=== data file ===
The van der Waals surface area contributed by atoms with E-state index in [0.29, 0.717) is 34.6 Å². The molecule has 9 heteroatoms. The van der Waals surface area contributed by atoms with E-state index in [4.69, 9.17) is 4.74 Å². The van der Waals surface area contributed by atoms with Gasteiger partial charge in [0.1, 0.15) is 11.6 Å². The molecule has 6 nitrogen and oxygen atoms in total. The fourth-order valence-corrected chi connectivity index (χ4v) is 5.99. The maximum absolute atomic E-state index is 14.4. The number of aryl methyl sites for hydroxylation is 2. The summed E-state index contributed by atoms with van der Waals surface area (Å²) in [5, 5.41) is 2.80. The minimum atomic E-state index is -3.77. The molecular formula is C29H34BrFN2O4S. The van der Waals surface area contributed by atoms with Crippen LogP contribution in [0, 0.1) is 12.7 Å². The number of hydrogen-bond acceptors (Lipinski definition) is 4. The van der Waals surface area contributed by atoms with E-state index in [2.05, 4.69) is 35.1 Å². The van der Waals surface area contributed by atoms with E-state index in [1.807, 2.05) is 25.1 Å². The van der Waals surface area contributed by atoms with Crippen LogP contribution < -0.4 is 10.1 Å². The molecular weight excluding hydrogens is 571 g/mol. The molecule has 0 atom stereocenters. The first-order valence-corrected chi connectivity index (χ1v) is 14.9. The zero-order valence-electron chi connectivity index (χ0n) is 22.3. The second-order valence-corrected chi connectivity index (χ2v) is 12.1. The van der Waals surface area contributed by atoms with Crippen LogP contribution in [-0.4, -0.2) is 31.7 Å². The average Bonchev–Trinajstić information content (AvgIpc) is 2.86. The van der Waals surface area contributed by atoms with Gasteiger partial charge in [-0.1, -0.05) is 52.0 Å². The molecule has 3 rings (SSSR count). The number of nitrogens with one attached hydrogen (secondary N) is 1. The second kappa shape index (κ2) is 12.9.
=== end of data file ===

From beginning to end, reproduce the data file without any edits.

The van der Waals surface area contributed by atoms with E-state index in [0.29, 0.717) is 34.6 Å². The molecule has 9 heteroatoms. The van der Waals surface area contributed by atoms with E-state index in [4.69, 9.17) is 4.74 Å². The van der Waals surface area contributed by atoms with Gasteiger partial charge in [0.1, 0.15) is 11.6 Å². The molecule has 6 nitrogen and oxygen atoms in total. The fourth-order valence-corrected chi connectivity index (χ4v) is 5.99. The maximum absolute atomic E-state index is 14.4. The number of aryl methyl sites for hydroxylation is 2. The summed E-state index contributed by atoms with van der Waals surface area (Å²) in [5, 5.41) is 2.80. The minimum atomic E-state index is -3.77. The molecular formula is C29H34BrFN2O4S. The van der Waals surface area contributed by atoms with Crippen LogP contribution in [0, 0.1) is 12.7 Å². The number of hydrogen-bond acceptors (Lipinski definition) is 4. The van der Waals surface area contributed by atoms with E-state index in [2.05, 4.69) is 35.1 Å². The van der Waals surface area contributed by atoms with E-state index in [1.807, 2.05) is 25.1 Å². The van der Waals surface area contributed by atoms with Crippen LogP contribution < -0.4 is 10.1 Å². The molecular weight excluding hydrogens is 571 g/mol. The molecule has 0 atom stereocenters. The first-order valence-corrected chi connectivity index (χ1v) is 14.9. The zero-order valence-electron chi connectivity index (χ0n) is 22.3. The second-order valence-corrected chi connectivity index (χ2v) is 12.1. The van der Waals surface area contributed by atoms with Crippen LogP contribution in [-0.4, -0.2) is 31.7 Å². The average Bonchev–Trinajstić information content (AvgIpc) is 2.86. The van der Waals surface area contributed by atoms with Gasteiger partial charge in [-0.1, -0.05) is 52.0 Å². The molecule has 3 rings (SSSR count). The number of nitrogens with one attached hydrogen (secondary N) is 1. The second kappa shape index (κ2) is 12.9.